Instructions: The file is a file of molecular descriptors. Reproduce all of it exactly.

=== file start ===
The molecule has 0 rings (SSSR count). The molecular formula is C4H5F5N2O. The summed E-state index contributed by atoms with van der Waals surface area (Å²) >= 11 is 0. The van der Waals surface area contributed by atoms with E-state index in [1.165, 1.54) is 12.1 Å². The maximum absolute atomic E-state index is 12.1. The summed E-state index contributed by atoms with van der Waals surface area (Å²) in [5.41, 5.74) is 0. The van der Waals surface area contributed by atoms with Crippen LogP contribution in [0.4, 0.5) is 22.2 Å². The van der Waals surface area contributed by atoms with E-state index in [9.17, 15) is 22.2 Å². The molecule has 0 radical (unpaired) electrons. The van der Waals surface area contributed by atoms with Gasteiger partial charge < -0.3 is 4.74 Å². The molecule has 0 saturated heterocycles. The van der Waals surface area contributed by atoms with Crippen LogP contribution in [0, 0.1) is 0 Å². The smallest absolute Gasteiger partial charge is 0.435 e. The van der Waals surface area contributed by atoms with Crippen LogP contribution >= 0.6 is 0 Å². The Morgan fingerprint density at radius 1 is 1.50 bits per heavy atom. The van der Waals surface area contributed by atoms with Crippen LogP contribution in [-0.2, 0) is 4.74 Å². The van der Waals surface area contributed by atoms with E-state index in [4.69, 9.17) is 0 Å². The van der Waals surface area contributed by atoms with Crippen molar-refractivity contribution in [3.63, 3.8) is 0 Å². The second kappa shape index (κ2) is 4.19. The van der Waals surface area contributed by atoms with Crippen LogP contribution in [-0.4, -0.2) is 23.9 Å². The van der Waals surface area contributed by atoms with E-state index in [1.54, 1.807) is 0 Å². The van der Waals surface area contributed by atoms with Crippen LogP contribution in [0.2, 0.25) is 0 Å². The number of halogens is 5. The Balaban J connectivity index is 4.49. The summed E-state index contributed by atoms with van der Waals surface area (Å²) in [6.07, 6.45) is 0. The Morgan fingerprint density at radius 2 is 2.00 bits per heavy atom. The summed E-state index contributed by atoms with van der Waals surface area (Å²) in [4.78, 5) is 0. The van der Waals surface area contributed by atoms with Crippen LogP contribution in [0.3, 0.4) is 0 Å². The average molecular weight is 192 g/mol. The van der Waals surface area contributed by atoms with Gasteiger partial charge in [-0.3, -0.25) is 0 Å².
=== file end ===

The molecule has 0 rings (SSSR count). The molecular formula is C4H5F5N2O. The summed E-state index contributed by atoms with van der Waals surface area (Å²) >= 11 is 0. The van der Waals surface area contributed by atoms with E-state index in [1.165, 1.54) is 12.1 Å². The maximum absolute atomic E-state index is 12.1. The summed E-state index contributed by atoms with van der Waals surface area (Å²) in [5.41, 5.74) is 0. The van der Waals surface area contributed by atoms with Crippen LogP contribution in [0.4, 0.5) is 22.2 Å². The van der Waals surface area contributed by atoms with E-state index in [9.17, 15) is 22.2 Å². The molecule has 0 radical (unpaired) electrons. The van der Waals surface area contributed by atoms with Gasteiger partial charge < -0.3 is 4.74 Å². The molecule has 0 saturated heterocycles. The van der Waals surface area contributed by atoms with Crippen LogP contribution in [0, 0.1) is 0 Å². The smallest absolute Gasteiger partial charge is 0.435 e. The van der Waals surface area contributed by atoms with Crippen LogP contribution >= 0.6 is 0 Å². The Morgan fingerprint density at radius 1 is 1.50 bits per heavy atom. The van der Waals surface area contributed by atoms with Crippen LogP contribution in [-0.2, 0) is 4.74 Å². The van der Waals surface area contributed by atoms with E-state index in [4.69, 9.17) is 0 Å². The van der Waals surface area contributed by atoms with Crippen molar-refractivity contribution in [3.63, 3.8) is 0 Å². The second kappa shape index (κ2) is 4.19. The van der Waals surface area contributed by atoms with Crippen LogP contribution in [-0.4, -0.2) is 23.9 Å². The van der Waals surface area contributed by atoms with E-state index in [1.54, 1.807) is 0 Å². The van der Waals surface area contributed by atoms with Crippen LogP contribution in [0.2, 0.25) is 0 Å². The number of halogens is 5. The Balaban J connectivity index is 4.49. The summed E-state index contributed by atoms with van der Waals surface area (Å²) in [6.07, 6.45) is 0. The Morgan fingerprint density at radius 2 is 2.00 bits per heavy atom. The summed E-state index contributed by atoms with van der Waals surface area (Å²) in [4.78, 5) is 0. The van der Waals surface area contributed by atoms with Crippen LogP contribution in [0.3, 0.4) is 0 Å². The average molecular weight is 192 g/mol. The van der Waals surface area contributed by atoms with Gasteiger partial charge in [-0.3, -0.25) is 0 Å².